Supporters often call the bill a safety valve in case state hate crimes prosecutions fail. Attorney General Janet Reno claimed in 1998 that the bill was needed to provide a federal “forum” in case a prosecution failed in state court. A lawyer for the NOW Legal Defense Fund argued that those found innocent should be reprosecuted if state prosecutors had “inadequate resources” or were of “questionable effectiveness.” Amazingly, one lawyer cited the Duke lacrosse case to argue for the bill. He claimed the defendants avoided conviction only because prosecutor Mike Nifong was “ineffective” and “overzealous.”



Iraq imperatives

Friday’s Associated Press dispatch from Iraq misses the effect of alliances among the different Iraqi sects, encouraged by our efforts (“Sunni official seeks Shi’ite cleric’s help in Iraq,” World).

The officials conferred yesterday over proposals “designed to end Iraq’s sectarian violence.” Iraq’s Sunni Vice President Tariq al Hashemi and Shiite Grand Ayatollah Ali al-Sistani may have found common purpose on a “25-point blueprint for political reform.”

The Iraqis, with our extensive help, are beginning to cooperate with us on the ground as well. Sunnis disaffected with al Qaeda in Iraq are fighting alongside coalition forces, encouraged by our surge combining “hearts and minds” efforts with military assistance.

We cannot let mentalities of defeatism allow us to turn our backs on newfound and “old” allies. We mustn’t repeat the disgrace after the first Gulf war, when Shiites and Kurds felt encouraged to revolt in Iraq, only to be abandoned by their American allies.

This is not just a moral obligation but a strategic benefit which has the potential of moving us toward the light at the end of the Iraq war tunnel.



Unhealthy measures

I heartily agree with R. Emmett Tyrell Jr. that health care will be “the pre-eminent issue of Campaign ‘08” (“Health Care and the postal service,” Commentary, Friday). Can anyone imagine driving a car by depressing the gas and the brake pedal at the same time? Of course not. But that”s exactly what is happening in the health care sector.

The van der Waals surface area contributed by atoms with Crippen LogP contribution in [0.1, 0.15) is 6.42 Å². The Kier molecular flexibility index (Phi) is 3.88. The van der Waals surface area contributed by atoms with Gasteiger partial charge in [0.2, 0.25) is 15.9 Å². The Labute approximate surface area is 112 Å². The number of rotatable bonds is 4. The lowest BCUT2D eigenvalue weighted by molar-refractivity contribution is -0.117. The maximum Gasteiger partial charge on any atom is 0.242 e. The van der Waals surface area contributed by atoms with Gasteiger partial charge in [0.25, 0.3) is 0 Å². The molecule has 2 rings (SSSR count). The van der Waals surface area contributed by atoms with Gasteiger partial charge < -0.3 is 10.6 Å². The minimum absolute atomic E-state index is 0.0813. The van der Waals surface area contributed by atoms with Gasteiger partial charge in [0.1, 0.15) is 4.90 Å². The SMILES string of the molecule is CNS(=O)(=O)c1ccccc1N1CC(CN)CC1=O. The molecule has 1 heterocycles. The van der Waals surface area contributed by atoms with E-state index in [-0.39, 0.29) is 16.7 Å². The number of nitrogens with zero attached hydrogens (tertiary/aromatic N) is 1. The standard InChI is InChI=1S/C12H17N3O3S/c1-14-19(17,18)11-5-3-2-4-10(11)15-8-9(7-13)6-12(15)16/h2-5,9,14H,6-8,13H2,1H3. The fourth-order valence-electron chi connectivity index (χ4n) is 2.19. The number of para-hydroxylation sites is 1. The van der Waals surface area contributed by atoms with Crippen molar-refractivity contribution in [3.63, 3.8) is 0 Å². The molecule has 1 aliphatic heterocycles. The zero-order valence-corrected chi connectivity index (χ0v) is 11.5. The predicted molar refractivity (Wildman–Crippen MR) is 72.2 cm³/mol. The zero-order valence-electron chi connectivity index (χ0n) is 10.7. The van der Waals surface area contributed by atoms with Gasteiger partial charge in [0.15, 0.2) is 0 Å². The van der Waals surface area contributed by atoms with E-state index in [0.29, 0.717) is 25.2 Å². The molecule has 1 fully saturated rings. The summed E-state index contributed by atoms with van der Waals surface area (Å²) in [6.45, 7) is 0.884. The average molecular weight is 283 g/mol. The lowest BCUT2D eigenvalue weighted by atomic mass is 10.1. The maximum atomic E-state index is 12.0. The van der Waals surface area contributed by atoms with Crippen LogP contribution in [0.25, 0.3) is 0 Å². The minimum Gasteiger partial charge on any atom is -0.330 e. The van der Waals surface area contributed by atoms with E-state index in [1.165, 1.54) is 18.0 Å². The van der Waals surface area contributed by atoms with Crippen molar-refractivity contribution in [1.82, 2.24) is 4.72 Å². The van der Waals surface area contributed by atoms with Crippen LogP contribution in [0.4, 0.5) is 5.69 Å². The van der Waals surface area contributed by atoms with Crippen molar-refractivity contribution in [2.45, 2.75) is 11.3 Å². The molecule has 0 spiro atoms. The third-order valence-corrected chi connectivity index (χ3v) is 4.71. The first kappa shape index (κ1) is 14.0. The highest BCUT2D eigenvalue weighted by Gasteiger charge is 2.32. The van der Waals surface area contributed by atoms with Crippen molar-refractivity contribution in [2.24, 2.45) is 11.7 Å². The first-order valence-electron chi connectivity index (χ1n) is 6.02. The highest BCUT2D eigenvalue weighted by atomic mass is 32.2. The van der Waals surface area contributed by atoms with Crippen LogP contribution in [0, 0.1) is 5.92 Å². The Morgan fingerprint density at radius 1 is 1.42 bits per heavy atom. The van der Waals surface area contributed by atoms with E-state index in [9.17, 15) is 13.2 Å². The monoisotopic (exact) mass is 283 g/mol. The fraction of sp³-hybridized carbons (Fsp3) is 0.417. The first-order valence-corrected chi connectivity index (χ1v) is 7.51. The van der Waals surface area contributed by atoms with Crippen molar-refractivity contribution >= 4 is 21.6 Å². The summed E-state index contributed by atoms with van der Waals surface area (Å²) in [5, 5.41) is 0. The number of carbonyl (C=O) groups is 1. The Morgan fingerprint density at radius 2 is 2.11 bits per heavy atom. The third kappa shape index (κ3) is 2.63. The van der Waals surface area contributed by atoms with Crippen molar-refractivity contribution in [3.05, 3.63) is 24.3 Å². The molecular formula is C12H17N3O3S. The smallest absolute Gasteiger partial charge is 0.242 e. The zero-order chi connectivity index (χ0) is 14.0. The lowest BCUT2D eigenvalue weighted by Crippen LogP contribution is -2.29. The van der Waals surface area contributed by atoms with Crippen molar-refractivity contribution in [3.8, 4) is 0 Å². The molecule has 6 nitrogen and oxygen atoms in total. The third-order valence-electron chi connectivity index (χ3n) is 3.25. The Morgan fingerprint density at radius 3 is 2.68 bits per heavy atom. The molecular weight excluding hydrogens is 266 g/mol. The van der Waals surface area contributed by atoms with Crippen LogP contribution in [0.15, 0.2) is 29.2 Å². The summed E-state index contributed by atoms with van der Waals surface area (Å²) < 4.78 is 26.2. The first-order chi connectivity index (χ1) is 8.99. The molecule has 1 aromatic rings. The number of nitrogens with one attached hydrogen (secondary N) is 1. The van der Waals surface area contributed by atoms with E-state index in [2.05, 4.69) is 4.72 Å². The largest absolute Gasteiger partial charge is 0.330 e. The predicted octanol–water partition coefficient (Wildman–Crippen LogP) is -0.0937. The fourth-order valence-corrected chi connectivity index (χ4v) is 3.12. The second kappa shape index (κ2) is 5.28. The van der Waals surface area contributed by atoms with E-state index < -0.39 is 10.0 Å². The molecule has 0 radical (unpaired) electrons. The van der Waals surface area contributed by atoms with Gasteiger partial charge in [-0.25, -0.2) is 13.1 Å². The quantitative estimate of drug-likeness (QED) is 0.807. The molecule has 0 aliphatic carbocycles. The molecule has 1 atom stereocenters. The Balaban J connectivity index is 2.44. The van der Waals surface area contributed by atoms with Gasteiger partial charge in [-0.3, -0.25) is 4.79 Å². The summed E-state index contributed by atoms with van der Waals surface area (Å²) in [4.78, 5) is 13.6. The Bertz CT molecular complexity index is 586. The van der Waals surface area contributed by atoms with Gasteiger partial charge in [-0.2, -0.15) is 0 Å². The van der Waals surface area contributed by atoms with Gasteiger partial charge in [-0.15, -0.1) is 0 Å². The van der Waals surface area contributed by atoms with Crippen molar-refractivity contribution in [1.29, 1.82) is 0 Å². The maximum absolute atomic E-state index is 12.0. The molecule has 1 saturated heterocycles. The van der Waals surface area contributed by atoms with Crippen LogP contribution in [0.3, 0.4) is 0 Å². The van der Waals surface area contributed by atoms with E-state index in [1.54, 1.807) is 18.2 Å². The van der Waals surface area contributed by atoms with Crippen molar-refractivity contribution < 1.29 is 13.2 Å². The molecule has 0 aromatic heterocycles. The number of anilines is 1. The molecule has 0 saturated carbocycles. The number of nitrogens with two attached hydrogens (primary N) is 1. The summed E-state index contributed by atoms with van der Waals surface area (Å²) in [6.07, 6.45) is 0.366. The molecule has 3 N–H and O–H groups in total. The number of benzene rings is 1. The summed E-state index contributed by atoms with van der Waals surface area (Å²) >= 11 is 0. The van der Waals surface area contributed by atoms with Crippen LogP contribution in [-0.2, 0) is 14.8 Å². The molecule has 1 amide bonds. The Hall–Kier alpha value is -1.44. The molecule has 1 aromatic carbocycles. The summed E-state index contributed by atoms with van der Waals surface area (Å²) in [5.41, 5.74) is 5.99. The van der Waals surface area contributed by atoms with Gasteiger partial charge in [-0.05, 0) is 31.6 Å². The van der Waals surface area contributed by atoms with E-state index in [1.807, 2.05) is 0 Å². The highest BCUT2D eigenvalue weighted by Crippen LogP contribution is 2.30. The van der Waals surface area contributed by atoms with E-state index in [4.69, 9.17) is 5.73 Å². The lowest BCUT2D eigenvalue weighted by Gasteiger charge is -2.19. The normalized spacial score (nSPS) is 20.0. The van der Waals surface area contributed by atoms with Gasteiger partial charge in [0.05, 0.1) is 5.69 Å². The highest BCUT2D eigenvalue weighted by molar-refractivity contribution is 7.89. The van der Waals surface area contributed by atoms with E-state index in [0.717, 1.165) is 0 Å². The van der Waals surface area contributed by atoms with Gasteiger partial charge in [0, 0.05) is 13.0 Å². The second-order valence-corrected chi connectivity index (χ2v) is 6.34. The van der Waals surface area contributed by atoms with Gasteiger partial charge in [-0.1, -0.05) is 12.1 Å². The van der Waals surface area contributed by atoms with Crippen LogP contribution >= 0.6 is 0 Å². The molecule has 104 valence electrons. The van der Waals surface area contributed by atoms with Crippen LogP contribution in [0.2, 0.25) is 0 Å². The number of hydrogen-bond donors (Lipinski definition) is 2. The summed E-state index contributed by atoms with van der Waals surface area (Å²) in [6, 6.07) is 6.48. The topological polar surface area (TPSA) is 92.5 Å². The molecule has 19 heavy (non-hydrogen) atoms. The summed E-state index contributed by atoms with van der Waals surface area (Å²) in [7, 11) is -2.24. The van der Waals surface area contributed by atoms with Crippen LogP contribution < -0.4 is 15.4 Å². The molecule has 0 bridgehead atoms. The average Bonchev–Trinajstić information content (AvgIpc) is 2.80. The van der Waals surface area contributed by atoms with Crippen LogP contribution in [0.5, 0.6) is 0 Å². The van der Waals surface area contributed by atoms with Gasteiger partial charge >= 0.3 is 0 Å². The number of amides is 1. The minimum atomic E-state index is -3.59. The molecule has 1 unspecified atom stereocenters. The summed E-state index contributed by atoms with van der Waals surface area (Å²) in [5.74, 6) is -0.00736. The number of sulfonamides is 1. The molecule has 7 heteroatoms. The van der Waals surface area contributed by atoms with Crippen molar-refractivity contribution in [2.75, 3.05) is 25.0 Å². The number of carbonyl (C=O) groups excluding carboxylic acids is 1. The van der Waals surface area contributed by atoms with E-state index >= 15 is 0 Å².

The engine of insurance is propelling health care spending growth at a dizzying rate, leaving many behind in the process. The government-subsidized employer tax break, its spending for woe-begotten Medicare, Medicaid, et cetera, have acted to drive up spending to such an extent that what tell you at the doctors office doesn’t relay the real cost of services, just what you must pay.

Meanwhile, politicians who need to be seen as “doing something” about runaway spending are regulating what kinds of care, drugs and services are marketed, how things are produced and who should get it (and when), along with the medical prices. These onerous ad hoc regulations “apply the brakes” to rising costs, but not in the long run, and only at the cost of individual choice in the health care market.

So what are the politicians proposing? More of the same. More insurance to drive up the costs even further, by mandating insurance for everyone, creating additional government programs and enacting more government regulations to control the market.

A better response would be first to take government’s foot off the gas by cutting subsidies to the vast majority of people able to take care of themselves. Applying the brakes would then become a reasonable measured response, dictated by what is really needed.